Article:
Most children with PWS have mild to moderate learning difficulties with a low IQ. This is usually in the range of 50-85, which is moderate to borderline intellectual disability.

This means it takes longer for a child with PWS to reach important developmental milestones. For example, a child with PWS will typically begin sitting up at around 12 months and start walking and talking at around 24 months.

Most children with PWS can attend a mainstream school, although they may find some activities challenging, such as understanding and responding to verbal instructions and dealing with subjects such as mathematics. Their short-term memory is usually poor, although they often have a good long-term memory.

Despite these problems, children with PWS tend to be good at solving puzzles, such as word search puzzles and jigsaws.

Read more information about learning disability.

Short stature

Children with PWS are usually much shorter than other children of their own age. This is usually apparent by the time they are two years old, and becomes particularly noticeable when they reach their 20s.

Low levels of human growth hormone (HGH) contribute to the short stature, and they will not go through the typical growth spurt during puberty.

If HGH is not replaced, the average adult height for a man with PWS is 159cm (5 feet 2 inches) and 149cm (4 feet 10 inches) for a woman.

Children can be prescribed an artificial version of human growth hormone to encourage growth (see managing Prader-Willi syndrome).

Behavioural problems

Most children with PWS will develop temper tantrums and fly into sudden rages. Tantrums may be triggered by certain things, such as if the child is denied food or does not get their own way.

Other typical behavioural problems are:

  • stubbornness and being very argumentative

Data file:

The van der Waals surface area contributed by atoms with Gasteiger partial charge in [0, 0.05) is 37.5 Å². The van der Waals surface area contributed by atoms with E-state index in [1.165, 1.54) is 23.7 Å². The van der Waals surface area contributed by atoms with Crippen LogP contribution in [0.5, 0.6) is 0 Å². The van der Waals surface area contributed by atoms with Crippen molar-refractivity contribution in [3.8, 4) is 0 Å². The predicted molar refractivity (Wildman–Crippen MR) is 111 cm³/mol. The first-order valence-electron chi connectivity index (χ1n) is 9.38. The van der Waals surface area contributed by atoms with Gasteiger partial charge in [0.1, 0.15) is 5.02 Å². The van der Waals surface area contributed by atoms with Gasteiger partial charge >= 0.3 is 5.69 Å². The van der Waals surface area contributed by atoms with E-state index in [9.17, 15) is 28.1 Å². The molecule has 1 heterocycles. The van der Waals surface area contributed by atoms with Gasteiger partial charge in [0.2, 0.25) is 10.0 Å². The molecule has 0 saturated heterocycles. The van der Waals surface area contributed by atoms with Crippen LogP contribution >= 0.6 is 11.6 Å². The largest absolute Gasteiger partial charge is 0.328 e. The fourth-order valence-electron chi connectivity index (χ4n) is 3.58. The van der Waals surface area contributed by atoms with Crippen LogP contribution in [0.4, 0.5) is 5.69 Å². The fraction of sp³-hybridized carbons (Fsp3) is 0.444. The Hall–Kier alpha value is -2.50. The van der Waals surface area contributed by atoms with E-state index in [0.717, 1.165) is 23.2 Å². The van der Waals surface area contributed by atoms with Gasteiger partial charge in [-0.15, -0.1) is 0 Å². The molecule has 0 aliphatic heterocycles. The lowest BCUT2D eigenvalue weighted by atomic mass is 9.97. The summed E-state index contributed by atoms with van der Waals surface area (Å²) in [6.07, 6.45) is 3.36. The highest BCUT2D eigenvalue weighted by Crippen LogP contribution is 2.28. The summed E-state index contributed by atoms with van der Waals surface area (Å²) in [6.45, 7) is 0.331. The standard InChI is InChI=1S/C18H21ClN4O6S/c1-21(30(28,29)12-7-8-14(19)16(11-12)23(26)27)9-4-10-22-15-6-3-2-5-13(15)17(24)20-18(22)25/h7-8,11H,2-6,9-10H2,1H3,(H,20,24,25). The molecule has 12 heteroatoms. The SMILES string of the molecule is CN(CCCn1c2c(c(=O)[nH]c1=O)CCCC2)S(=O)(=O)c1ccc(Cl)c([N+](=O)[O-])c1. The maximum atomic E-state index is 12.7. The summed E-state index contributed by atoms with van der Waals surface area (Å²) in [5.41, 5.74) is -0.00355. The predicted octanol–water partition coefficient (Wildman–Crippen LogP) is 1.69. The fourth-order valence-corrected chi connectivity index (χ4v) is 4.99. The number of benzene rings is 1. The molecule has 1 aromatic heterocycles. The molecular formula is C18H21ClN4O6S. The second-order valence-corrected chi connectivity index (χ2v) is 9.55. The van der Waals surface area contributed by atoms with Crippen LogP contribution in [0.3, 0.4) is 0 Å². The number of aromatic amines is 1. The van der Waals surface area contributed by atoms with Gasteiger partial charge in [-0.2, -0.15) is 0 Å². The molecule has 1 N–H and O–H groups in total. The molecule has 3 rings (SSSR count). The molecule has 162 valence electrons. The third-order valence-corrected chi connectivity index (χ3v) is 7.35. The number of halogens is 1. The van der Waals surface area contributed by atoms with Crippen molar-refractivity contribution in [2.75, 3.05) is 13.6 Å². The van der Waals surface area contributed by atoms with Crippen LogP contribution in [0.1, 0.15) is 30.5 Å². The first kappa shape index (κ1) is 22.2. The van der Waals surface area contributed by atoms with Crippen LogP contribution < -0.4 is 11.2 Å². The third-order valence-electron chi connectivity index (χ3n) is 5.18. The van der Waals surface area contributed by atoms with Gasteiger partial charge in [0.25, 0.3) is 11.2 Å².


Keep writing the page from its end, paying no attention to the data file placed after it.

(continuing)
• controlling and manipulative behaviour
  • asking the same question over and over again, or frequently returning to the same topic in a conversation
  • persistent lying and refusing to accept blame

Many children will engage in compulsive behaviour, such as collecting objects or having a very strict daily routine, and any unexpected disruption to the routine can upset them.

The behavioural problems tend to get worse as the child gets older, and then improve as they develop into an adult.

While these behavioural problems can be challenging for parents to deal with, children with PWS also have many positive aspects to their personality, such as being affectionate, kind, caring and funny.

Skin picking

As many as four out of five children with PWS persistently pick their skin, usually their face, hands or arms. They may scratch, pierce or pull at their skin, sometimes using paper clips or tweezers. It can result in open sores, scarring and infection.

Some children may pick out pieces of faeces from their bottom. As well as causing embarrassment for children and parents, this can result in rectal bleeding and infection.

Sleep problems

Many children with PWS have problems with sleeping. For example, they may have interrupted breathing during sleep, known as sleep apnoea, which causes them to feel excessively sleepy the next day. This can be made worse by weight gain, so can be more of a problem when they get older.

Other features

Other features of PWS can include:

  • unusually fair hair, skin and eyes
  • small hands and feet
  • narrow hands
  • crossed eyes
  • short-sightedness
  • long-sightedness
  • decreased production of saliva, which can cause tooth decay
  • skin that is easily bruised
  • difficulty pronouncing certain sounds and words properly
  • abnormal curvature of the spine (scoliosis)

Weakening of the bones, known as osteoporosis, is common in adults with PWS because they do not have the hormones needed to keep bones healthy.